4 Ways Orthopedic Surgeons Partner With Hospitals

Written by Laura Dyrda | April 22, 2011 | Print  |
There are several ways orthopedic and spine surgeons can position themselves for partnerships with hospitals or leadership positions within that structure. Industry experts discuss the different forms a partnership could take and how surgeons can best position themselves for these partnerships.

1. Position yourself as a potential ACO partner.
Collaborations on accountable care organizations and patient-centered homes may be future possibilities for orthopedic surgeons to work with hospitals to improve the quality and cost of care. "We all hear about ACOs, but we don't know exactly what they are going to look like, so planning for a future ACO is hard," says Steve Fiore, CEO of Orthopedic Specialty Group in Fairfield, Conn. "However, they may fit in with everyone's plan in working closer together and taking care of the community."

To position yourself as a potential collaborator, participate in groups that hospitals often partner with, such as independent physicians' organizations and physician-hospital organizations. "You want to be in the loop so you aren't on the outside looking in," says Randy Shulkin, MBA, FACMPE, Principal Consultant with Culbert Healthcare Solutions. "These groups are already a participant in trying to maximize those referral relationships, which are going to be important for any type of ACO or integrated organization."

2. Joint venture for specialty center or surgery center. Many hospitals are looking for orthopedic and spine surgeons to help them develop a specialty centers or an outpatient surgery center. "These are, from the physicians' point of view, tangible ways that hospitals and physicians can build relationships together," says George Rappard, MD, director of the Los Angeles Brain and Spine Institute at Hollywood Presbyterian Medical Center in Los Angeles. "There needs to be a continual focus on a shared vision for success." The joint ventured surgery centers can often offer surgical care at lower costs than hospitals with their larger overhead cost burden. So the surgery center also provides an advantage for the community." Surgery and specialty centers need to be strategically located to extend hospital services and to meet community needs.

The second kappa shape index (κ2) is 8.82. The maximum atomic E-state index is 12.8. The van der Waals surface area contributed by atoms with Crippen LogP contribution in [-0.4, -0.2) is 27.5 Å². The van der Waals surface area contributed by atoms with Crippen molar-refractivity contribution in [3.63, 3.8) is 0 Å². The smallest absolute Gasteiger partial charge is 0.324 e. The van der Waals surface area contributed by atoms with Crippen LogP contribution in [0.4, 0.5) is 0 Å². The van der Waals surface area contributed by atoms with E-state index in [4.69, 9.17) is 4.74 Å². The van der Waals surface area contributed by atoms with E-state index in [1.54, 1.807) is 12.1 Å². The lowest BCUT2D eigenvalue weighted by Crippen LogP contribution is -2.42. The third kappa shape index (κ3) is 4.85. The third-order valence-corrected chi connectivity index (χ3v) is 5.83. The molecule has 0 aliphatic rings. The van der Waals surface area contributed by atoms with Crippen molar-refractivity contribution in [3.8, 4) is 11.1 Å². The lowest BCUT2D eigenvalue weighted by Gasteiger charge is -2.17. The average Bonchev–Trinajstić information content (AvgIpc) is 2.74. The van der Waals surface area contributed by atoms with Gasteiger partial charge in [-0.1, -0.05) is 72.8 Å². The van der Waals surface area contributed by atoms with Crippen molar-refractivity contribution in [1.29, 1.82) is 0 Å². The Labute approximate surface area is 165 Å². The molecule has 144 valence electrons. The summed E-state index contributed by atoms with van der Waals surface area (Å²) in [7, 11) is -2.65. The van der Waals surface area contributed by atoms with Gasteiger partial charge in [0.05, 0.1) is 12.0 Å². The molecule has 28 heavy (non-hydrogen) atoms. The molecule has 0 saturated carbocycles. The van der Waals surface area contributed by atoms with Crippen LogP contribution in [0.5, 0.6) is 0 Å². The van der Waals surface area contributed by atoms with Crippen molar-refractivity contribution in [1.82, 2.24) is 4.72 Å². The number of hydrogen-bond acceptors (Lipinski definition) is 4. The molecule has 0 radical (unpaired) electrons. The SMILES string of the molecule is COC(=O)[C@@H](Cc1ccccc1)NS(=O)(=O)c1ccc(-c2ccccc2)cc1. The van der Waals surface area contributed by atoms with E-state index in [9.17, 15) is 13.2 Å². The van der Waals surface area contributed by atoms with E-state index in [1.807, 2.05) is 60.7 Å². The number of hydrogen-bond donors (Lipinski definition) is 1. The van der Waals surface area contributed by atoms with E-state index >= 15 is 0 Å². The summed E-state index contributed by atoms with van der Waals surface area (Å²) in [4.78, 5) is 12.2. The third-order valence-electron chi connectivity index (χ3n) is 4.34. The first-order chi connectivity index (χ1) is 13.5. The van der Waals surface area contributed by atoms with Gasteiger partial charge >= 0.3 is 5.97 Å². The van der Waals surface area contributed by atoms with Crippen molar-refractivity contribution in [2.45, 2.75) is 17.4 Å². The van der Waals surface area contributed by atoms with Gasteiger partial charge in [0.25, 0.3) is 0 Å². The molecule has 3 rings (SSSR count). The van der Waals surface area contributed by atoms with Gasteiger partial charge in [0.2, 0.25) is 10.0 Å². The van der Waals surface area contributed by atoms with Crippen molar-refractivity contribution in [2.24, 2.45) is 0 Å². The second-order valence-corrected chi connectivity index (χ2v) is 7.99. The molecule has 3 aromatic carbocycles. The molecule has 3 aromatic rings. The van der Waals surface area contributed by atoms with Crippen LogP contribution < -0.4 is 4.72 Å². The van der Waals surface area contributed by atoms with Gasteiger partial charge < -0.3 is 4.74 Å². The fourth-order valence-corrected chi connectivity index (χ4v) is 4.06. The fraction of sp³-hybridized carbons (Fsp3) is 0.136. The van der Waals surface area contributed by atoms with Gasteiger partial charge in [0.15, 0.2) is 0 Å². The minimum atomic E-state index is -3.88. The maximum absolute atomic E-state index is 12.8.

3. Partner with the hospital for new technology. Device companies often come to surgeons with new procedures or technology, which can be too expensive for a single surgeon or practice to afford. "Surgeons often know what devices they want to use, but the administration is rightfully skeptical because these things are a lot of money," says Neel Anand, MD, director of orthopedic spine surgery for the Spine Center at Cedars-Sinai Medical Center in Los Angeles. "The hospital and surgeons can work together to find a reasonable price. When there are different products coming in, the best way to bring them is by decreasing the price."

On some occasions, if new technology shows a significant positive impact on the patient's outcome, the hospital will be willing to pay a little more so they can advertise the new technology. "The surgeon brings the new technology, which has value to the hospital," says Dr. Anand. "Then the hospital sees value from the surgeon."

4. Join hospital committees.
A good place for orthopedic surgeons to start is with the quality committee. Surgeons can also easily become involved in medical credentialing committees, and committee involvement could eventually lead to medical directorships. Go to the administrator and let them know you are willing to help out where needed. "When you have a physician willing, the hospital will definitely find a spot for that person," says Andrew Halley, network executive of Halley Consulting Group.

Other options include becoming involved in patient care or nursing care committees, which could take the form of a directorship. "Surgeons want to have influence in the care of their patients," says Dr. Rappard. "They want to be decision makers as it pertains to their service line and patient care. This usually involves some sort of administrative position."

Read other coverage on orthopedic and spine surgeon relationships with hospitals:

- 9 Points for Orthopedic and Spine Surgeons on Forming a Positive Relationship With Hospitals

- 6 Different Methods for Orthopedic Surgeon-Hospital Alignment

- 5 Steps to Develop a Co-Management Arrangement for a Hospital Service Line

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